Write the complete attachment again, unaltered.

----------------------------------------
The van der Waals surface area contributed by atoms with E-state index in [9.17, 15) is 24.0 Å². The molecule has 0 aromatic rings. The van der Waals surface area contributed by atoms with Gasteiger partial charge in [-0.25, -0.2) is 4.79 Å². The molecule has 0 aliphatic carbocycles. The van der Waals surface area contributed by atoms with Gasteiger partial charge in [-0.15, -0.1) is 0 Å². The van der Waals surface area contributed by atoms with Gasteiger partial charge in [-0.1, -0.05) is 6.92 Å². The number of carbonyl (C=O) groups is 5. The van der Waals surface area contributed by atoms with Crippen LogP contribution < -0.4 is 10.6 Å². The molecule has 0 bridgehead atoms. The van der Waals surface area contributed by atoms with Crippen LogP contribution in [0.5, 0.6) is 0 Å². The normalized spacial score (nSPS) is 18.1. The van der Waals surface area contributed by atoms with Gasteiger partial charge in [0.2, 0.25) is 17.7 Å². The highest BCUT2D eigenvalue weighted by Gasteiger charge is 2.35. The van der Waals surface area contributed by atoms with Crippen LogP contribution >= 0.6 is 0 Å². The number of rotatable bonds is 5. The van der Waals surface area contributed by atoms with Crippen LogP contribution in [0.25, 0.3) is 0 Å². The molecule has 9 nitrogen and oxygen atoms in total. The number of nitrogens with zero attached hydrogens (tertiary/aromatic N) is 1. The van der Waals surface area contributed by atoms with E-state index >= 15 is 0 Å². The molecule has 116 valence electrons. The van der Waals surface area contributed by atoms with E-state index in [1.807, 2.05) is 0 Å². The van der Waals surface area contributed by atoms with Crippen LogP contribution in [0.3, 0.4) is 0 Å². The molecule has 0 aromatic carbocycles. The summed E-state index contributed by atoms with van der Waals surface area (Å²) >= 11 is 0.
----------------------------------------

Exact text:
The van der Waals surface area contributed by atoms with E-state index in [9.17, 15) is 24.0 Å². The molecule has 0 aromatic rings. The van der Waals surface area contributed by atoms with Gasteiger partial charge in [-0.25, -0.2) is 4.79 Å². The molecule has 0 aliphatic carbocycles. The van der Waals surface area contributed by atoms with Gasteiger partial charge in [-0.15, -0.1) is 0 Å². The van der Waals surface area contributed by atoms with Gasteiger partial charge in [-0.1, -0.05) is 6.92 Å². The number of carbonyl (C=O) groups is 5. The van der Waals surface area contributed by atoms with Crippen LogP contribution < -0.4 is 10.6 Å². The molecule has 0 bridgehead atoms. The van der Waals surface area contributed by atoms with Crippen LogP contribution in [0.5, 0.6) is 0 Å². The normalized spacial score (nSPS) is 18.1. The van der Waals surface area contributed by atoms with Gasteiger partial charge in [0.2, 0.25) is 17.7 Å². The highest BCUT2D eigenvalue weighted by Gasteiger charge is 2.35. The van der Waals surface area contributed by atoms with Crippen LogP contribution >= 0.6 is 0 Å². The number of rotatable bonds is 5. The van der Waals surface area contributed by atoms with Crippen LogP contribution in [0.25, 0.3) is 0 Å². The molecule has 9 nitrogen and oxygen atoms in total. The number of nitrogens with zero attached hydrogens (tertiary/aromatic N) is 1. The van der Waals surface area contributed by atoms with E-state index >= 15 is 0 Å². The molecule has 116 valence electrons. The van der Waals surface area contributed by atoms with E-state index in [1.807, 2.05) is 0 Å². The van der Waals surface area contributed by atoms with Crippen LogP contribution in [0.3, 0.4) is 0 Å². The molecule has 0 aromatic carbocycles. The summed E-state index contributed by atoms with van der Waals surface area (Å²) >= 11 is 0.